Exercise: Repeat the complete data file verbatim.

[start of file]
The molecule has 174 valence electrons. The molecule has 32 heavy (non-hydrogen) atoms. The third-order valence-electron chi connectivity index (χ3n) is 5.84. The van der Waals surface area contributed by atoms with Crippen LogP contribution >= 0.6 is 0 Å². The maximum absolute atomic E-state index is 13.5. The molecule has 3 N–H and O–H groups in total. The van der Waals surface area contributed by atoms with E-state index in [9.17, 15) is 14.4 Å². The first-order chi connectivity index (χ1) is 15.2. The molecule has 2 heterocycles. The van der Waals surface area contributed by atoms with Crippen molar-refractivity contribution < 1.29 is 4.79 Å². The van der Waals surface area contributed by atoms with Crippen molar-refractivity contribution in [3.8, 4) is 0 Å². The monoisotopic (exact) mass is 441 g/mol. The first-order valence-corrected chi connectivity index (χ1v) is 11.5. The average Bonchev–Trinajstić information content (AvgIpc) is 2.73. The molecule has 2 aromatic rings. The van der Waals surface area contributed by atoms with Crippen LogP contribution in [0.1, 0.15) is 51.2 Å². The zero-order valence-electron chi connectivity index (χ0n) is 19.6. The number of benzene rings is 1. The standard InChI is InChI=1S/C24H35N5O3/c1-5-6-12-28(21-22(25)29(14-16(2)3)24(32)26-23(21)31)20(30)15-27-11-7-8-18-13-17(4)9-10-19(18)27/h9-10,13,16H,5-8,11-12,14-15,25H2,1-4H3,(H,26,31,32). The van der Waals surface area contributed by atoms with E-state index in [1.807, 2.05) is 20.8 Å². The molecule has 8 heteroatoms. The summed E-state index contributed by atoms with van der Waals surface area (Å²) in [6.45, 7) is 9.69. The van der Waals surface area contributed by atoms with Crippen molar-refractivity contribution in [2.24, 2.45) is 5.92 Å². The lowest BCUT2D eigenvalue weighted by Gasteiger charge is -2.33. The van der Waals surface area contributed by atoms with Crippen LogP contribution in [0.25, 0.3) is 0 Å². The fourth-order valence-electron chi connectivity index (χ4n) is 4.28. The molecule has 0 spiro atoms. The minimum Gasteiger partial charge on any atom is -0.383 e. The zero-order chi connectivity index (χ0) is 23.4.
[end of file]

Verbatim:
The molecule has 174 valence electrons. The molecule has 32 heavy (non-hydrogen) atoms. The third-order valence-electron chi connectivity index (χ3n) is 5.84. The van der Waals surface area contributed by atoms with Crippen LogP contribution >= 0.6 is 0 Å². The maximum absolute atomic E-state index is 13.5. The molecule has 3 N–H and O–H groups in total. The van der Waals surface area contributed by atoms with E-state index in [9.17, 15) is 14.4 Å². The first-order chi connectivity index (χ1) is 15.2. The molecule has 2 heterocycles. The van der Waals surface area contributed by atoms with Crippen molar-refractivity contribution < 1.29 is 4.79 Å². The van der Waals surface area contributed by atoms with Crippen molar-refractivity contribution in [3.8, 4) is 0 Å². The monoisotopic (exact) mass is 441 g/mol. The first-order valence-corrected chi connectivity index (χ1v) is 11.5. The average Bonchev–Trinajstić information content (AvgIpc) is 2.73. The molecule has 2 aromatic rings. The van der Waals surface area contributed by atoms with Crippen LogP contribution in [0.1, 0.15) is 51.2 Å². The zero-order valence-electron chi connectivity index (χ0n) is 19.6. The number of benzene rings is 1. The standard InChI is InChI=1S/C24H35N5O3/c1-5-6-12-28(21-22(25)29(14-16(2)3)24(32)26-23(21)31)20(30)15-27-11-7-8-18-13-17(4)9-10-19(18)27/h9-10,13,16H,5-8,11-12,14-15,25H2,1-4H3,(H,26,31,32). The van der Waals surface area contributed by atoms with E-state index in [1.807, 2.05) is 20.8 Å². The molecule has 8 heteroatoms. The summed E-state index contributed by atoms with van der Waals surface area (Å²) in [6.45, 7) is 9.69. The van der Waals surface area contributed by atoms with Crippen molar-refractivity contribution in [2.24, 2.45) is 5.92 Å². The lowest BCUT2D eigenvalue weighted by Gasteiger charge is -2.33. The van der Waals surface area contributed by atoms with Crippen LogP contribution in [0.25, 0.3) is 0 Å². The fourth-order valence-electron chi connectivity index (χ4n) is 4.28. The molecule has 0 spiro atoms. The minimum Gasteiger partial charge on any atom is -0.383 e. The zero-order chi connectivity index (χ0) is 23.4.